A demand made under a guarantee may be effective even when the amount demanded exceeds an express liability cap.
Mr. Cohen was a director of a law firm, Jeffrey Green Russell Limited, JGR. When JGR went into liquidation it owed money to Barclays Bank plc. Barclays enforced various guarantees given by the law firm's directors.
Barclays had provided two loan facilities to JGR in 2012. One was an Overdraft Facility and the other was a Term Loan. Under these arrangements, guarantees were provided by way of security. One of the guarantees was described as: "A guarantee from Philip Graham Cohen on the Bank's standard form limited to £55,500.00" (the Guarantee). The Guarantee was signed by Mr. Cohen on 20 August 2012.
The Guarantee contained both an unconditional guarantee clause and a separate principal debtor clause; the latter rendered Mr. Cohen liable to Barclays for any customer liabilities that could not be recovered from him as guarantor. Any sums demanded under this clause would be payable immediately but would be no more than the defined "specified amount" of the aggregate of: (i) one ninth of the balance of outstanding on the 2012 Term Loan (ii) a maximum of £55,000 of the balance outstanding on the 2012 Overdraft Facility or any other account which may be substituted for it.
The 2012 Term Loan was repaid and in 2013 the Overdraft Facility was refinanced by JGR entering into a new Facility Agreement in 2013 for £600,000. No new security was required but the 2013 Facility Agreement expressly referred to the existing security. This reference to existing security directly referred to the Guarantee.
Demands & notices
Barclays sent two demands to Mr. Cohen for sums owed.
First demand – October 2015
Barclays demanded payment pursuant to the Guarantee for the sum of £55,500 (£500 more than the "specified amount" but the same amount as specified by the 2012 and 2013 agreements with Barclays.
Second demand – March 2016
The following year, Barclays sent its second demand to Mr. Cohen for £55,000 under cover of a letter before action dated 17 March 2016. Although the correct address was included on the second demand itself, the letter before action contained an error in Mr. Cohen's address. Mr. Cohen stated that as a result of that mistake he did not receive the letter before action (and therefore the second demand enclosed with it) on time and that he had only discovered the existence of the letter before action from his co-defendants. Mr Cohen applied for strike out or summary judgment against Barclays . The three issues at stake were:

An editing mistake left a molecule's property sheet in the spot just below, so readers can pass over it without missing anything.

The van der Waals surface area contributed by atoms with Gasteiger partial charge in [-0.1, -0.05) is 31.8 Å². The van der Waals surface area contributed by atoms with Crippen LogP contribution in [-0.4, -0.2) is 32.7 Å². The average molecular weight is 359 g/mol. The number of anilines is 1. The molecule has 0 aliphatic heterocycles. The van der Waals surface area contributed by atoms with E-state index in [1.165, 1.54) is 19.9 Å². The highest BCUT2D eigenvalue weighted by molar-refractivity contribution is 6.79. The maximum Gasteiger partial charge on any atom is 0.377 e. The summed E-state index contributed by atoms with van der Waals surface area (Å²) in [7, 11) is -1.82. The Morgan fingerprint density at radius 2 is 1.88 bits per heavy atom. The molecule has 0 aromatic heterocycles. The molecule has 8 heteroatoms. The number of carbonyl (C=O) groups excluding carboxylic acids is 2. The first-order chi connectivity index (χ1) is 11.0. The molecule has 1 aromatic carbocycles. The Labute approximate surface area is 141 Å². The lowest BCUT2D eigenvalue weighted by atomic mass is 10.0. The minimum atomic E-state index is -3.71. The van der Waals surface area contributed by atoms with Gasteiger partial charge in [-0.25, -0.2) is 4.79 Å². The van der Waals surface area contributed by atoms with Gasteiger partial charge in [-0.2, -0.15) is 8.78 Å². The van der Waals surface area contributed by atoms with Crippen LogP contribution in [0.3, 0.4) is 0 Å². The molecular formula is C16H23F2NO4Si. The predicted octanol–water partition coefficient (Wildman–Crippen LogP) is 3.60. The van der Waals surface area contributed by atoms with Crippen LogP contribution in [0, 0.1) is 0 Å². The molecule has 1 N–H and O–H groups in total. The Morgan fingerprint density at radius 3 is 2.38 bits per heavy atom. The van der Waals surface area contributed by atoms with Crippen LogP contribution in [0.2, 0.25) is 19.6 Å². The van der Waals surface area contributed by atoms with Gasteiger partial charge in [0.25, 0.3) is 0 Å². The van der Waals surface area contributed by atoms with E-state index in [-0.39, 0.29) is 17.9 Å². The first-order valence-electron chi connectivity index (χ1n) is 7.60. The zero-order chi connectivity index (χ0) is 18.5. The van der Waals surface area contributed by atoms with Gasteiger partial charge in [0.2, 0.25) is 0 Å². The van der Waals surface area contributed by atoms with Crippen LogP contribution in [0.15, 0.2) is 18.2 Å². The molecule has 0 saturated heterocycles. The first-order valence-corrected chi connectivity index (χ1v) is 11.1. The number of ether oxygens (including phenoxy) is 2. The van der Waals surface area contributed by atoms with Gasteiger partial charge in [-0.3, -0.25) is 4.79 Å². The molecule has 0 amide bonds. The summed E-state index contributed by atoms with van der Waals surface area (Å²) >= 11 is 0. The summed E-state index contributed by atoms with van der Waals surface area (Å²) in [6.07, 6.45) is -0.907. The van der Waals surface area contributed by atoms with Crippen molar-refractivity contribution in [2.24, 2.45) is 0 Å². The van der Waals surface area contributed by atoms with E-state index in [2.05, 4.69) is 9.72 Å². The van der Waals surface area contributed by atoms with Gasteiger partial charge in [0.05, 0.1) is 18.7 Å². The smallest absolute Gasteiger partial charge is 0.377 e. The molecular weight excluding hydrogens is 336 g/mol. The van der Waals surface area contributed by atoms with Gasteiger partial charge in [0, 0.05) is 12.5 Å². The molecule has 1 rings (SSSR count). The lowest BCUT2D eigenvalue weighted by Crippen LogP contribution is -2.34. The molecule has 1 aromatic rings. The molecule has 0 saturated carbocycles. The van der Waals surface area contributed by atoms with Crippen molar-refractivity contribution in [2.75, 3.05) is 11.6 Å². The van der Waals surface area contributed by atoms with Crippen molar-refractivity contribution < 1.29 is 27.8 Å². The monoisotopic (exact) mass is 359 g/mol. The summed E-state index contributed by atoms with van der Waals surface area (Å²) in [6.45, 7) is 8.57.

- Was Barclays required to issue a demand in order to claim under the Guarantee or could it rely on the principal debtor clause?
- If Barclays was required to issue a demand under the Guarantee,
- was the first demand invalid because Barclays had demanded an excessive amount?
- was it able to rely on the second demand even though it was sent under cover of the letter before action which contained an error in Mr. Cohen's address?
Requirement of a demand – the first demand
The court followed a line of authorities which established that a principal debtor obligation has the effect of creating a primary liability which is not contingent on a demand (even in instances where the words "repayable on demand" are used). A demand was referred to both in the principal debtor and the surety/guarantee clauses without any identifiable distinction. As such, the judge concluded that in both such instances the reference to a demand was to be construed in the same way, i.e. a demand is required to trigger an obligation to pay.
Was the first demand invalid because the amount demanded was excessive?
The judge stated that a guarantee should always be looked at on its own terms and in the proper context. Although there are authorities stating that a demand for an excessive amount may be valid, the conclusion will turn on the specific facts in question. The judge noted that the test established by Mannai Investment Co. Ltd v Eagle Star Life Assurance Co Ltd which was that even if notices contain some errors, they should be "sufficiently clear and unambiguous to leave a reasonable recipient in no reasonable doubt as to how and when they are intended to operate must be applied in an "objective way" as regards the "reasonable recipient" of a demand.
On this basis, the judge concluded that he was in no doubt that the first demand was not invalid by reason of demanding an additional £500. The reasonable recipient would have been in no doubt that the reserved right was being exercised by Barclays. Furthermore, no form of demand had been specified by the Guarantee.
The judge concluded that the question as to whether or not Barclays could rely on the second demand was not a matter which could be decided on the present application as it raises triable issues of fact and would need to be determined at trial. The judge did not therefore strike out this claim nor give summary judgment on it.
This case extends the established test that a demand made under a guarantee for an excessive amount may nevertheless be effective as a demand for what is due in circumstances where the amount that has been demanded in fact exceeds an express liability cap.
Guarantors should be alive to the extension of this authority in circumstances where they may consider they have reason to reject a demand on such basis. Meanwhile, this judgment will surely be a welcome extension of the authorities relating to the operation of guarantees (and the demands made under them) for the creditors who benefit from such arrangements.